Performing a ram check ten weeks pre-tupping will ensure any health or condition problems are detected in good time. This will allow for treatment to be administered or replacements to be sourced.
If rams aren’t in the best condition for tupping, they won’t be working to their full potential, so the productivity and profitability of your flock could be negatively impacted.
Perform a ram MOT
Use the four T’s rule when checking over rams.
Teeth – Rams with mouth problems could be prevented from reaching their ideal body condition score pre-tupping or lose more condition than is normal during tupping. To prevent this, check for:
- Spikey or missing teeth
- Under and overshot jaws (the teeth should touch the dental pad at the top)
- Abscesses along the jawline
Consider replacement rams if grazing is affected by these issues or in the case of infection, consult your vet.
Toes – Painful foot problems could reduce grazing time and prevent rams from serving ewes. What’s more, infection may raise the body temperature of the ram which could reduce fertility as sperm production may be hindered. It’s therefore important to:
- Check each foot for growths, scald, footrot, CODD, long toes or swellings
- Check between their front legs for brisket sore as this may reduce their willingness to mount ewes and may be made worse by a raddle harness
Antibiotic injection, topical antibiotic spray and early detection of footrot is more effective than foot paring. Consult your vet or visit your local agricultural supplier for advice or products if needed.
Testicles – Tup testicles obviously need to be in good working order to promote sperm function or production. Establish the condition ram testicles are in by:
- Checking for abnormalities or lumps in the testicles and scrotum that could affect sperm or semen function
- Checking the hard nobbles at the bottom of each testicle (the epididymis) are normal, equal in size and smooth
- Checking for scabs or thickened skin on the scrotum as this could be a sign of mange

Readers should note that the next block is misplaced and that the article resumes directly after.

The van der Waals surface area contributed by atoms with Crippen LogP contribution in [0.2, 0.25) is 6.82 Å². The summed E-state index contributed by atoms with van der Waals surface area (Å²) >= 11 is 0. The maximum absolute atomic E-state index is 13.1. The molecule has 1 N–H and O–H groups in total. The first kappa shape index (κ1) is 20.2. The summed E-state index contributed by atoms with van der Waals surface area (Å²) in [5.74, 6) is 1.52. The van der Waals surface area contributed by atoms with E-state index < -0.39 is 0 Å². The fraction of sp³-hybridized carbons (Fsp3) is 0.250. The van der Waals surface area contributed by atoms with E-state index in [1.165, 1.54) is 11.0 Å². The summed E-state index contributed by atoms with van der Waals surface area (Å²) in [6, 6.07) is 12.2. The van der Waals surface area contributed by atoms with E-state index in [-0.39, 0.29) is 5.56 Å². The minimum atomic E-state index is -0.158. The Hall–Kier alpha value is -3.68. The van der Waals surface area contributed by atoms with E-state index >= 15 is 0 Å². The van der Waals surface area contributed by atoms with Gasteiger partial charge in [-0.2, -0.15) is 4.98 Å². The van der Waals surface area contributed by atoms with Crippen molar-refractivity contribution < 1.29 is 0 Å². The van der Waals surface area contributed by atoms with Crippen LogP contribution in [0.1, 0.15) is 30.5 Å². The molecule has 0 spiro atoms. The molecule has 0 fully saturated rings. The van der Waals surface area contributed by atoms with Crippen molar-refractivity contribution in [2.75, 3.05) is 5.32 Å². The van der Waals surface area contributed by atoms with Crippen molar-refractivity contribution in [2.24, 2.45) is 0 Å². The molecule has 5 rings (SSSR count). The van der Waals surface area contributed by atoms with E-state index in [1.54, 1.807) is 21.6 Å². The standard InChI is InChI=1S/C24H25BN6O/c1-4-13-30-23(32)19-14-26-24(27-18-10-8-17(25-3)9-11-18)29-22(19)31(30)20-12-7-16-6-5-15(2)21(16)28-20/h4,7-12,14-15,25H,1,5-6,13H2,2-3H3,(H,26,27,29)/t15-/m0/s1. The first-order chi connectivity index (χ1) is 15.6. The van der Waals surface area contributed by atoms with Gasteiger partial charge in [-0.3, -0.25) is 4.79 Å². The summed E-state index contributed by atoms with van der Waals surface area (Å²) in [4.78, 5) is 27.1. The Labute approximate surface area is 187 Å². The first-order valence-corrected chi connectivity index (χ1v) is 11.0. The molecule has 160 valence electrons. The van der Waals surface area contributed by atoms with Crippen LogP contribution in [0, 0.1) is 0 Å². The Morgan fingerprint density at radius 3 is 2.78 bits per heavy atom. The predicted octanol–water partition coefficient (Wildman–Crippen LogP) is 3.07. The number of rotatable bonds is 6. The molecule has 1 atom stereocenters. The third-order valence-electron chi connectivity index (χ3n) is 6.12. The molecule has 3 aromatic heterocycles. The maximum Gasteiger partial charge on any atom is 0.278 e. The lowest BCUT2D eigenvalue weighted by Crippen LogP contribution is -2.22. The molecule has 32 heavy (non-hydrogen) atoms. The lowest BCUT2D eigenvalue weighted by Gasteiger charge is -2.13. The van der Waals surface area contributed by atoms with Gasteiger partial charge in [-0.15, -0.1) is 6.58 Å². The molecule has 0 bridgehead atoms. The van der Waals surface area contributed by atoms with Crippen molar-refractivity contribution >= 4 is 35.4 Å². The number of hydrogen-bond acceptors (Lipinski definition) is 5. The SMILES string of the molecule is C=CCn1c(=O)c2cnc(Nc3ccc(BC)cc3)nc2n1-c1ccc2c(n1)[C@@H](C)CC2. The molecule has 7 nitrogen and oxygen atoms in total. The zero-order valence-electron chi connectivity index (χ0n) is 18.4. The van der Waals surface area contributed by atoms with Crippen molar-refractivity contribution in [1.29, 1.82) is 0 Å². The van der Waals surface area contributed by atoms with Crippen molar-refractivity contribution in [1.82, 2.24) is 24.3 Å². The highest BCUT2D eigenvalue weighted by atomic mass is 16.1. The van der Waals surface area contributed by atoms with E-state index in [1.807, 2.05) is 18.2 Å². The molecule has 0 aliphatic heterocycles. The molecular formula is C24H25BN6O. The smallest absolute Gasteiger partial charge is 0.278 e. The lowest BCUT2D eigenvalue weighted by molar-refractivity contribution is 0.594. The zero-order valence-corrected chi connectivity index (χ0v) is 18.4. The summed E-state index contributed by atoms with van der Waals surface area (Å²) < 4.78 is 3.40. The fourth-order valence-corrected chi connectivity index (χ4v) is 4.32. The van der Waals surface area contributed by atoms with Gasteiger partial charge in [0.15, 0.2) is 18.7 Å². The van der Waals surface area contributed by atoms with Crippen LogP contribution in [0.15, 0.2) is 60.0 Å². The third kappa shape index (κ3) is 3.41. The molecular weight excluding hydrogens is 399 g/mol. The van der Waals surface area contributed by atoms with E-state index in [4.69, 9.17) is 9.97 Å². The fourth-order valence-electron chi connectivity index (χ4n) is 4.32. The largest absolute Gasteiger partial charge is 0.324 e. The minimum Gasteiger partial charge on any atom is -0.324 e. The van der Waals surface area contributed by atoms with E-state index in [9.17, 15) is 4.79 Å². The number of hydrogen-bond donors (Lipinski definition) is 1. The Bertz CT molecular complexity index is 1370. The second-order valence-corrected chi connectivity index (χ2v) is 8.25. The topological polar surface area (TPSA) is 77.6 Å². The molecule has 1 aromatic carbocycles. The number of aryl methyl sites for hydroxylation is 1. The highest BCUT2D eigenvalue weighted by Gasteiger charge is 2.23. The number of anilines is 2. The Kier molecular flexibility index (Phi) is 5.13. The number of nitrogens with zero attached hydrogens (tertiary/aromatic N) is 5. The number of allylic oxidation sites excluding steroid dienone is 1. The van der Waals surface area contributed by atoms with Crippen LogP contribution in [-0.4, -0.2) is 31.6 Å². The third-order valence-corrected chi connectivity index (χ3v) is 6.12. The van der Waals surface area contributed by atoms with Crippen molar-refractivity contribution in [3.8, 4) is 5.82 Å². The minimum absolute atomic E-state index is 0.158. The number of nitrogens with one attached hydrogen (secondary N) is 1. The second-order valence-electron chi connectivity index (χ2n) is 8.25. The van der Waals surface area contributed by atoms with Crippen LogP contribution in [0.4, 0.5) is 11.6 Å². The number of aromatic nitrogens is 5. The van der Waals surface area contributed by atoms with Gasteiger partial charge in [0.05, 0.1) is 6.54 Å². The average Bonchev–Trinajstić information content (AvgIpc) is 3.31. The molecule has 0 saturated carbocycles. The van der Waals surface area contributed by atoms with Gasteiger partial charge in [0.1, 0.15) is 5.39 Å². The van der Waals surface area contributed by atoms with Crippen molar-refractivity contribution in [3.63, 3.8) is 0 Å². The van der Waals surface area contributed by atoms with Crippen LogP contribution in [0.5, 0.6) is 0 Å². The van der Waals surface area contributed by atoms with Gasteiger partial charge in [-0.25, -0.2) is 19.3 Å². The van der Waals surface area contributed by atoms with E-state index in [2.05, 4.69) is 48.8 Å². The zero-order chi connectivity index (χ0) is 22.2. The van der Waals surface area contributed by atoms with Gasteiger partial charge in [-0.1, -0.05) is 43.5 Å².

- Ensuring the testicles should be firm and spongy but not hard, heavy, evenly matched and freely mobile within the scrotum
It’s important to measure the circumference of the testicles as this directly correlates to ram fertility. Correct feeding can increase testicle size and rams with larger testicles are known to produce ewe lambs that breed earlier. The general guide for scrotum size at the widest point is as follows:
Lowland breeds: 36 – 38 cm
Hill breeds: 34 – 36 cm
Lowland breeds: 32 – 34 cm
Hill breeds: 30 – 32 cm
Lowland breeds: 30 cm
Hill breeds: 28 cm
(Source: Farm Advisory Service)
Tone – Tups will often lose around 15% of their original body weight over the six-week tupping period, so it’s important they are in the right condition prior to mating. This will ensure they have enough energy for testicular growth and semen production. It will also mean they have the stamina to serve the required number of ewes.
Aim for a body condition score (BCS) of between 3.5 and 4 eight weeks before introducing rams to ewes, as this affects sperm quality so may in turn result in repeat higher lambing rates and increase the likelihood of twins.
A less than optimum BCS can reduce their interest in ewes as well as hinder fertility, while excess weight can reduce libido.
If rams are struggling to meet achieve the correct BCS six weeks before mating, consider supplementing their diets with a suitable compound as this should help with testicular growth and sperm production. Make sure any feed given contains ammonium chloride and ammonium sulphate to prevent stones forming in the bladder and that they don’t consume high levels of magnesium.
Consider providing mineral blocks to ensure trace element requirements are met (selenium may help with improved sperm production), and ensure tups are wormed and vaccinated to prevent health issues.